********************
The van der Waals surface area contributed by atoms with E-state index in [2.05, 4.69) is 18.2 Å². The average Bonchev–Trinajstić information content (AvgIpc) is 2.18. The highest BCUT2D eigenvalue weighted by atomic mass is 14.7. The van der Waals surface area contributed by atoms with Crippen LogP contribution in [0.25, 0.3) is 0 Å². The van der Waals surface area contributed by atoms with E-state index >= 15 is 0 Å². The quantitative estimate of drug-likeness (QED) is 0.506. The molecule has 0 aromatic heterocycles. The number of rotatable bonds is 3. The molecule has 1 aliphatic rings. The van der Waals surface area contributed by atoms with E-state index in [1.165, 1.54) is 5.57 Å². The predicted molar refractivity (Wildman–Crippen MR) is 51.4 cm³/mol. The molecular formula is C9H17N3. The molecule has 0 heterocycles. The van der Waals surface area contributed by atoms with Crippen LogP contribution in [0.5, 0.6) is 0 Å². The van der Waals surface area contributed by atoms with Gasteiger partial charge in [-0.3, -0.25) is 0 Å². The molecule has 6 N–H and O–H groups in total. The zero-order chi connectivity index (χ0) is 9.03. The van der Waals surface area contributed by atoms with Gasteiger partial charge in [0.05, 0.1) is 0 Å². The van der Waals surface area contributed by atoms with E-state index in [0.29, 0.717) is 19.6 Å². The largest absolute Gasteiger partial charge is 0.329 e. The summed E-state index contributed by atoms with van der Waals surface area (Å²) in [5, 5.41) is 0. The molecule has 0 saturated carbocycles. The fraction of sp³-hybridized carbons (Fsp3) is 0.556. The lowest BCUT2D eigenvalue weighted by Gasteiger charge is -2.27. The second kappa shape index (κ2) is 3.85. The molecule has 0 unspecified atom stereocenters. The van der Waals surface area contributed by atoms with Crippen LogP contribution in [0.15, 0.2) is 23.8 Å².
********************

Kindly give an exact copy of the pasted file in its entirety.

The van der Waals surface area contributed by atoms with E-state index in [2.05, 4.69) is 18.2 Å². The average Bonchev–Trinajstić information content (AvgIpc) is 2.18. The highest BCUT2D eigenvalue weighted by atomic mass is 14.7. The van der Waals surface area contributed by atoms with Crippen LogP contribution in [0.25, 0.3) is 0 Å². The van der Waals surface area contributed by atoms with E-state index >= 15 is 0 Å². The quantitative estimate of drug-likeness (QED) is 0.506. The molecule has 0 aromatic heterocycles. The number of rotatable bonds is 3. The molecule has 1 aliphatic rings. The van der Waals surface area contributed by atoms with E-state index in [1.165, 1.54) is 5.57 Å². The predicted molar refractivity (Wildman–Crippen MR) is 51.4 cm³/mol. The molecular formula is C9H17N3. The molecule has 0 heterocycles. The van der Waals surface area contributed by atoms with Crippen LogP contribution in [0.5, 0.6) is 0 Å². The van der Waals surface area contributed by atoms with Gasteiger partial charge in [-0.3, -0.25) is 0 Å². The molecule has 6 N–H and O–H groups in total. The zero-order chi connectivity index (χ0) is 9.03. The van der Waals surface area contributed by atoms with Gasteiger partial charge in [0.05, 0.1) is 0 Å². The van der Waals surface area contributed by atoms with E-state index in [0.29, 0.717) is 19.6 Å². The largest absolute Gasteiger partial charge is 0.329 e. The summed E-state index contributed by atoms with van der Waals surface area (Å²) in [5, 5.41) is 0. The molecule has 0 saturated carbocycles. The fraction of sp³-hybridized carbons (Fsp3) is 0.556. The lowest BCUT2D eigenvalue weighted by Gasteiger charge is -2.27. The second kappa shape index (κ2) is 3.85. The molecule has 0 unspecified atom stereocenters. The van der Waals surface area contributed by atoms with Crippen LogP contribution in [0.15, 0.2) is 23.8 Å².